Tuesday, March 18, 2014

A.P. Lit Nerds: March 18, 2014

Focus: How can we translate our prose discussion skills into timed writing skills?

1. Warming up: Celebrating James!

From Mrs. Little: James is very conscientious. I notice that he is current with his work and listens attentively (at least that is my impression) in class. He has provided my 5th hour class with insights into the differences 
in Eastern and Western cultures with regard to understanding self, traditions for marriage, and importance of family honor. He also is quiet, but will participate in a meaningful way when asked.

From Mr. Loptien: I think it is so great that James does so well with his handicap of not using glasses to see the front board. Walking up to get close every three minutes is a much more effective way to function. Wear out those shoes James!

From James' dad: As James' dad, I am really proud of his accomplishment and his willing to learn new things, especially in literature.  He has known and learned more than I learned in all my college years.

From James' mom: James is an adventurous soul with big dreams! He is caring,loving,bold and passionate in all of his adventures.

From Mr. Kuhlmann: Meet James--a pleasant young man, optimistic, brilliant beyond measure, and dapper dresser. But be careful; it's all a deceptive facade. James runs has a knack of running with the wrong crowd. In ninth grade, he had, in his words,  "assembled a crew to run the streets." When pressed about what streets his eyes narrowed, he glanced from side-to-side to make sure no narc was eavesdropping, and said, "cul-de-sacs, mostly."

Now, four years later, James is still assembling his crew, spitting rhymes, and planning to take-over the world. This is a quick excerpt from a letter I wrote warning institutions interested in having him join their crews:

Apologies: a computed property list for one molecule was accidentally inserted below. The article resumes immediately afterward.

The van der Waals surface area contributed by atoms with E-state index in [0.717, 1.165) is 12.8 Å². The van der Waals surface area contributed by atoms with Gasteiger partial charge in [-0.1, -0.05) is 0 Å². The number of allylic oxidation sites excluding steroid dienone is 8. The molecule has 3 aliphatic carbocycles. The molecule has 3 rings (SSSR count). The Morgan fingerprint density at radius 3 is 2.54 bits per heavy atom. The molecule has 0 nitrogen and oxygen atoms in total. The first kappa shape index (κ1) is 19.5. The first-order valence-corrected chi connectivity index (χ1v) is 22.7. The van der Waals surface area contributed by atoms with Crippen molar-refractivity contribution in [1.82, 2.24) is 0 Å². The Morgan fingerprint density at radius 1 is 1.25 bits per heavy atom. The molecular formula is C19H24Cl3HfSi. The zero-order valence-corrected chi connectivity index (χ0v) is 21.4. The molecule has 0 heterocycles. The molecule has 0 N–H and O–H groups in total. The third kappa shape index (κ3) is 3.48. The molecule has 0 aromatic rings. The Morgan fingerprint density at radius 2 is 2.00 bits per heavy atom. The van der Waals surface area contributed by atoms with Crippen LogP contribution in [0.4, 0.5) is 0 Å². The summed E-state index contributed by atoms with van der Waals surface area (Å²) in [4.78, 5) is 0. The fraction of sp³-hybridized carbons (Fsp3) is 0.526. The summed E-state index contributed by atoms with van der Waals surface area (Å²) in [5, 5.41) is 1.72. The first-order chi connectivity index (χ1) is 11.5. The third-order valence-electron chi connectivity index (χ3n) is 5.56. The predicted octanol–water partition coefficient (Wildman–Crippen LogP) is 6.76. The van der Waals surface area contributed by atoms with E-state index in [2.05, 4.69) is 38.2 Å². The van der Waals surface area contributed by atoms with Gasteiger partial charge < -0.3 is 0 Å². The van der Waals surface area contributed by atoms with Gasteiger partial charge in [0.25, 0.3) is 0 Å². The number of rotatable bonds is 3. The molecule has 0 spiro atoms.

"I have never taught a more genuinely humorous, kind, thoughtful, and self-possessed student who maturely and deliberately calculates risks and seeks out diversity--of cultures, of language, of aesthetics, of literature, of social cliques, etc. In the assignments we have written in class and the conversations I have had with him outside of academia, I have witnessed James thrive on the freedom and happiness he derives from his explorations of difference."

And I mean it. Last spring, when I asked James what he wants to do after college, he smiled and said with utter sincerity, "I want to find happiness in the form of friendship and help others do the same." Isn't this amazing? I've never lost a student so completely to literature and an optimistic practice of rhetoric. I've also never lost a student to the pages of Brave New World like I have James (I prefer to think that he was interested in more than just what happens behind the bushes during centrifugal bumble-puppy). 

James's crew is growing and so is his danger, though his rapping skills remain quite reprehensible. James is armed with deep academic passions, unabashed risk-taking, and everything he's learned from "the streets" to catalyze and make shine everyone and everything he encounters. (Mic drop)

2. Composing a Tuesday writing with a prose prompt

3. Picking up a new poetry packet on your way out.

1. Assigned book club reading for Wednesday.

2. Poetry response for the Monday after spring break (or the Friday before spring break if you'd like not to worry about it over spring break).

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